Journalistic stages of grief:

Today's on-line Columbia Journalism Review features an article titled Rocky Mountain, Bye: Rocky Mountain News staffers share their thoughts on the paper's closing. Yesterday the CJR asked Rocky staffers to send in a paragraph or so of their thoughts. There are a wide variety of reactions.

A small number of Rocky writers, including the excellent sports columnist Dave Krieger (whose CJR comment expresses his frustration with Scripps' corporate priorities) will be moving to the Denver Post. As many of you know, I've never been a full-time employee of the News, just a bi-weekly columnist; my regular job is Research Director of the Independence Institute, one of the oldest state-level think tanks in the U.S. I wish that the Ind. Inst. had a few million dollars sitting around in a vault, so we could hire some of the great journalists who will be losing their jobs.

The CJR's request for a reaction put me in a historical mood:

It's been a very high-tech day, with the Rocky posting near-instant video coverage of its own death. Yet today evokes for me a picture of Italy around 450 A.D., with declining literacy, and the crumbling of what used to be the great institutions of civic engagement. As a media columnist, I've written often about media bias, which is a very serious problem, but which is not the primary cause of the current collapse of the newspaper business. We have a society that reads less and less, and which passively watches more and more video. Over the long term, I expect that quality coverage of national business and national politics will survive, because there will be enough highly-literate readers who will pay the premium prices necessary to support sophisticated reporting. But I am not at all confident that there are enough readers who will pay what is necessary for the existence of good coverage of local news. At a time when governments are growing more and more powerful, we are losing a crucial part of our checks and balances. "Quis custodiet ipsos custodes?" as they used to say. A healthy society needs someone to guard us from the government "guardians." Newspapers have been far from perfect in performing this vital, protective civic role, but more protection is better than less. With the Rocky's demise, Colorado is going to have much less.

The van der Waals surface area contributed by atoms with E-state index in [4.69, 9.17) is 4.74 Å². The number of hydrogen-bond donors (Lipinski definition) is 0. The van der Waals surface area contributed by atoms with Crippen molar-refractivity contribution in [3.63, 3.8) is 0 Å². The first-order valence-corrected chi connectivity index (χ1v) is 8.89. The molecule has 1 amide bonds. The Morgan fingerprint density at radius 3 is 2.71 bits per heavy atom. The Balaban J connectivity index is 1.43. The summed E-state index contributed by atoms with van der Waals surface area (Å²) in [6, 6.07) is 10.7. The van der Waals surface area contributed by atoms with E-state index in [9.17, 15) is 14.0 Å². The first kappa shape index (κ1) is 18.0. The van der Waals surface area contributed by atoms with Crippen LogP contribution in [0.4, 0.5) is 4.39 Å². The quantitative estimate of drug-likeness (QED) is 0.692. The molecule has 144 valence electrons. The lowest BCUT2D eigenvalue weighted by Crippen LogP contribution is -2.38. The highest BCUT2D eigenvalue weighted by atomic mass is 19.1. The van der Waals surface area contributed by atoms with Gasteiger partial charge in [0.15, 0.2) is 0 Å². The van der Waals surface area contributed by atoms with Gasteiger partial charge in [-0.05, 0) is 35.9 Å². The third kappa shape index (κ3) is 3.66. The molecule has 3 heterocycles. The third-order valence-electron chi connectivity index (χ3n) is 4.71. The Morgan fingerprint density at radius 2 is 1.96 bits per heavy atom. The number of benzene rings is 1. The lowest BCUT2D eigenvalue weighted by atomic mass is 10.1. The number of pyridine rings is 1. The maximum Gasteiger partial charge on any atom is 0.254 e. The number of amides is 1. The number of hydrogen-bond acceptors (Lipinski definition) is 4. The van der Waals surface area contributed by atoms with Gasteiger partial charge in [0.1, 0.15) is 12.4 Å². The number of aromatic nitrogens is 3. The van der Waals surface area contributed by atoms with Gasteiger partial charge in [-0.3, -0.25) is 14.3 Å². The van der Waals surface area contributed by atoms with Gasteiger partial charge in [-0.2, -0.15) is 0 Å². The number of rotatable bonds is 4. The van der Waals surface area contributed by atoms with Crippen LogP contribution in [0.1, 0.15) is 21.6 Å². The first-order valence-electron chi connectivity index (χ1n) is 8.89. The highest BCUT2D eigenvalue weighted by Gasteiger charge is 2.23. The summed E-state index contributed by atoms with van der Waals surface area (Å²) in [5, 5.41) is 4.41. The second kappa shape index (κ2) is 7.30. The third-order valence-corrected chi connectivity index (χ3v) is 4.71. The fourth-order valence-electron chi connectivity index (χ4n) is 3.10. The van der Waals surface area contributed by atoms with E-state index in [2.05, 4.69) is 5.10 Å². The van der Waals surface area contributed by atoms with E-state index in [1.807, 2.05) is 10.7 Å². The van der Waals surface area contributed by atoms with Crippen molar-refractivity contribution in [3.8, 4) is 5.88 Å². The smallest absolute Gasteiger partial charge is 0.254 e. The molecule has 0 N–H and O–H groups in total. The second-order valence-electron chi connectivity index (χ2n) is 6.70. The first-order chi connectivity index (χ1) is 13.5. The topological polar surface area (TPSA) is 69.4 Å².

Today's final edition of the Rocky Mountain News, available, of course, for free on the web, includes a 52-page special wrap-around section about the nearly-150-year history of the paper. It would have been a great addition for the Rocky's 150th birthday, 55 days from today. But I guess the birthday edition had to come a little early, combined with the funeral edition.